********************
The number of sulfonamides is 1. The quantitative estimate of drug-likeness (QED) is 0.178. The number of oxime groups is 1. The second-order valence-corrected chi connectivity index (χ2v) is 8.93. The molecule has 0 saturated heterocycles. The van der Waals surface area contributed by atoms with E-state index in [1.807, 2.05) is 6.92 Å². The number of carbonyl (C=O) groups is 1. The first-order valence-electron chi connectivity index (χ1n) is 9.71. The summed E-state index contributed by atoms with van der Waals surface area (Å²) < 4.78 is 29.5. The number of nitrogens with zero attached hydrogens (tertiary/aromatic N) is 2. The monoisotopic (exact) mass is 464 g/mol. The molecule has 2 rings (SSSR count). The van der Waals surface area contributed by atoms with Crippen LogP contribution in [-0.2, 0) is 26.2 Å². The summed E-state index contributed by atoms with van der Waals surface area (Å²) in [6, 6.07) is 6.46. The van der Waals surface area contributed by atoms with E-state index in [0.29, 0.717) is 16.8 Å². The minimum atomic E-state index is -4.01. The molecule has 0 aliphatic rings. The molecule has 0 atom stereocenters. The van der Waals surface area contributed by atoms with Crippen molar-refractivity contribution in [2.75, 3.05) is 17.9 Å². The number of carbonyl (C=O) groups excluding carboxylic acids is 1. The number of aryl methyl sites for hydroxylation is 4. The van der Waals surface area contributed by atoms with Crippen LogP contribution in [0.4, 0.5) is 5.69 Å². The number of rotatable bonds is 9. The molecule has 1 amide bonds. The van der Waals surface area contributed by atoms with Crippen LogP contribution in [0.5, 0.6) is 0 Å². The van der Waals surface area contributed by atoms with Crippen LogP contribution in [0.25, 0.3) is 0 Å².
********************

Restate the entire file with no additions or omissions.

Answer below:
The number of sulfonamides is 1. The quantitative estimate of drug-likeness (QED) is 0.178. The number of oxime groups is 1. The second-order valence-corrected chi connectivity index (χ2v) is 8.93. The molecule has 0 saturated heterocycles. The van der Waals surface area contributed by atoms with E-state index in [1.807, 2.05) is 6.92 Å². The number of carbonyl (C=O) groups is 1. The first-order valence-electron chi connectivity index (χ1n) is 9.71. The summed E-state index contributed by atoms with van der Waals surface area (Å²) < 4.78 is 29.5. The number of nitrogens with zero attached hydrogens (tertiary/aromatic N) is 2. The monoisotopic (exact) mass is 464 g/mol. The molecule has 2 rings (SSSR count). The van der Waals surface area contributed by atoms with Crippen LogP contribution in [-0.2, 0) is 26.2 Å². The summed E-state index contributed by atoms with van der Waals surface area (Å²) in [6, 6.07) is 6.46. The van der Waals surface area contributed by atoms with E-state index in [0.29, 0.717) is 16.8 Å². The minimum atomic E-state index is -4.01. The molecule has 0 aliphatic rings. The molecule has 0 atom stereocenters. The van der Waals surface area contributed by atoms with Crippen molar-refractivity contribution in [2.75, 3.05) is 17.9 Å². The number of carbonyl (C=O) groups excluding carboxylic acids is 1. The number of aryl methyl sites for hydroxylation is 4. The van der Waals surface area contributed by atoms with Crippen LogP contribution in [0.4, 0.5) is 5.69 Å². The number of rotatable bonds is 9. The molecule has 1 amide bonds. The van der Waals surface area contributed by atoms with Crippen LogP contribution in [0.5, 0.6) is 0 Å². The van der Waals surface area contributed by atoms with Crippen LogP contribution in [0.25, 0.3) is 0 Å².